As we head into the peak berry-picking season of summer, which fresh berry is best? Here’s our fact-based, completely subjective ranking, which takes into account taste, nutrition and ease of use.
Just one cup of strawberries is packed with more than 80 mg of vitamin C — a powerful antioxidant — which is around the recommended daily dose for adults. Plus, it clocks in at just 50 calories and contains other beneficial compounds that help combat age-related cognitive decline, heart disease and some forms of cancer. These bright little beauties also contain a host of other nutrients such as folate, magnesium, phosphorus, potassium and calcium. Given all this, you can polish off an entire pint and pat yourself on the back (nope, you can’t do that if you add ice cream).
Strawberries, like all the berries profiled here, contain soluble fiber that helps you feel full while delivering natural, juicy sweetness, yet possess a unique flavor and texture that makes them the most versatile berry come mealtime. At breakfast, slice them over yogurt or blend into smoothies. At lunch or dinner, try them in a spinach salad: Since strawberries are low in acid, a tart balsamic vinaigrette makes an excellent flavor complement. When it comes to easy desserts, strawberries are a hands-down winner, too, whether layered with whipped cream into strawberry shortcake or enrobed in decadent chocolate.
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As nature’s only blue food, blueberries pack a nutritious punch like nothing else. This is thanks in part to anthocyanins, which give them (and all berries) their distinctive color and contain antioxidants that combat free radicals and help protect against the development of cancer, heart disease and degenerative brain disease. Additional compounds in blueberries improve motor skills and nighttime vision and may boost your metabolism. Plus, one cup delivers 4 grams fiber and just 85 calories.
Blueberries are one of just three fruits native to North America, along with cranberries and Concord grapes. Originally, they were small and quite tart. The development of cultivated blueberries around the turn of the 20th century gave us the large, juicy berries we enjoy today. The fruit is delicious mixed into batter, from pancakes to muffins, thanks to a smooth exterior skin. Salads can benefit, too: Try topping your next plate of mixed greens with blueberries, feta and almonds. Since blueberries keep longer than most summer berries — up to a week when stored well — it’s easy to keep a constant supply on hand.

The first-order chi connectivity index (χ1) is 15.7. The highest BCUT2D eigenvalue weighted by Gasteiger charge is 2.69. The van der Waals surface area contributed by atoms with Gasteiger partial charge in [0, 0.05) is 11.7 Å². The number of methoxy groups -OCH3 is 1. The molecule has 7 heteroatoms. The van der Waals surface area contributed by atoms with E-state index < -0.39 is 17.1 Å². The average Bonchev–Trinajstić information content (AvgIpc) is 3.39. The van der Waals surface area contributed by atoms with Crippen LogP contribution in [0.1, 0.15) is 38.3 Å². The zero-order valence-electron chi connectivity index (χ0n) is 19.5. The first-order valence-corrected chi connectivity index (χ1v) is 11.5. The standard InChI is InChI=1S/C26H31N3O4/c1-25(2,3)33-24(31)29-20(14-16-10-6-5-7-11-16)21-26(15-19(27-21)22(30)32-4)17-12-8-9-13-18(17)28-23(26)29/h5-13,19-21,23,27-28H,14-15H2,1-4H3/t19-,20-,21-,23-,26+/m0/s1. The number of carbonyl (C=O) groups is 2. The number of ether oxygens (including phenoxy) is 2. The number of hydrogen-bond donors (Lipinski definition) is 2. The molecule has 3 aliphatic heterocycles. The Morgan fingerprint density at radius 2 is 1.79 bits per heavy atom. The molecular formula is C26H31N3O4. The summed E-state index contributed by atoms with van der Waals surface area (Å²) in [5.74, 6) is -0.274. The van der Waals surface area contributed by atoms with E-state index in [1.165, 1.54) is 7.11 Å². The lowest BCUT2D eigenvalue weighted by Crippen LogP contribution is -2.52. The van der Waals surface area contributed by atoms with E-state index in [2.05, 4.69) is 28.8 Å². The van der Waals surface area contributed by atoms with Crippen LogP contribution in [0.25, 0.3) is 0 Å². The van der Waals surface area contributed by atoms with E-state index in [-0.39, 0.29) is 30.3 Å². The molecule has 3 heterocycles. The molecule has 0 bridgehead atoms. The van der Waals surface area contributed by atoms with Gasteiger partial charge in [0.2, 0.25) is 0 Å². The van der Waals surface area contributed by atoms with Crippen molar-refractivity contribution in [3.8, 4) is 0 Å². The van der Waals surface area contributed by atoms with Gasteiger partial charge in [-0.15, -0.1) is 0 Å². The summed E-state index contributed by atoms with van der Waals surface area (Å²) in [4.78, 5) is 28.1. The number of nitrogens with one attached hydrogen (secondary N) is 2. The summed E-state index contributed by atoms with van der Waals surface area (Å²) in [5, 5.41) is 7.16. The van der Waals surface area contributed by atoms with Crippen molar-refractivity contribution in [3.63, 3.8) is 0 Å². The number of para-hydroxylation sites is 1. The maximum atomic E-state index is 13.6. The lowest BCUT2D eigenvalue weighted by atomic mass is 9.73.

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Of all the berries, raspberries are the most intensely flavored. They possess an amazing nutritional profile to match. They have high antioxidant levels similar to blueberries and contain compounds called ketones, recognized for the potential to prevent obesity. The fruit also has anti-inflammatory properties that can benefit those battling arthritis. Raspberries come in many colors and varieties, including golden, black and purple, although red is the most common. Each color berry has a unique combination of vitamins, minerals and antioxidants.
Part of what gives raspberries their deliciously tender quality is that the inner cavity is left behind when the fruit detaches from its core base or hull (unlike the blackberry, which retains its core when plucked). Because they are incredibly fragile and don’t fare well in storage — one reason they rank third on our list — it’s important to check them for mold before purchasing, and eat them quickly after bringing them home. But when they’re this delicious and nutritious, who needs convincing? Whether you eat them straight from the basket, scatter them over French toast or blend them into an easy coulis to serve over ice cream or pound cake, their rich, yet delicate, flavor is irresistible.
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Blackberries are rich in antioxidants such as vitamin C and polyphenols like ellagic acid, which protects the brain from oxidative stress, reduces the effects of age-related conditions, fights cancer and brings a host of other benefits. They also offer the highest fiber content of the berries on our list: one cup contains nearly 6 grams of fiber, helping fill you up naturally while delivering around 45 calories. Blackberries land last (but not least!) on our list because they’re higher in tannins than other berries and sometimes have an acidic or sour flavor that benefits from a touch of sweetness: Whip up a jam-like sauce for pancakes or ice cream with a bit of sugar, bake them with nectarines into a cobbler or add them to fresh baked goods.
When you catch blackberries at their peak, they have a natural juicy goodness that’s perfect for eating out of hand or adding to savory preparations. Toss them in a salad with goat cheese and crunchy walnuts or combine them with ginger for a compote that tastes fresh when paired with grilled salmon or roasted pork. Over the years, blackberries have been crossbred to produce many delicious varieties, including olallieberries, boysenberries, loganberries and marionberries (aka the “Cabernet of Blackberries”).
As the berry season gets into full swing, do your body good and sample them all.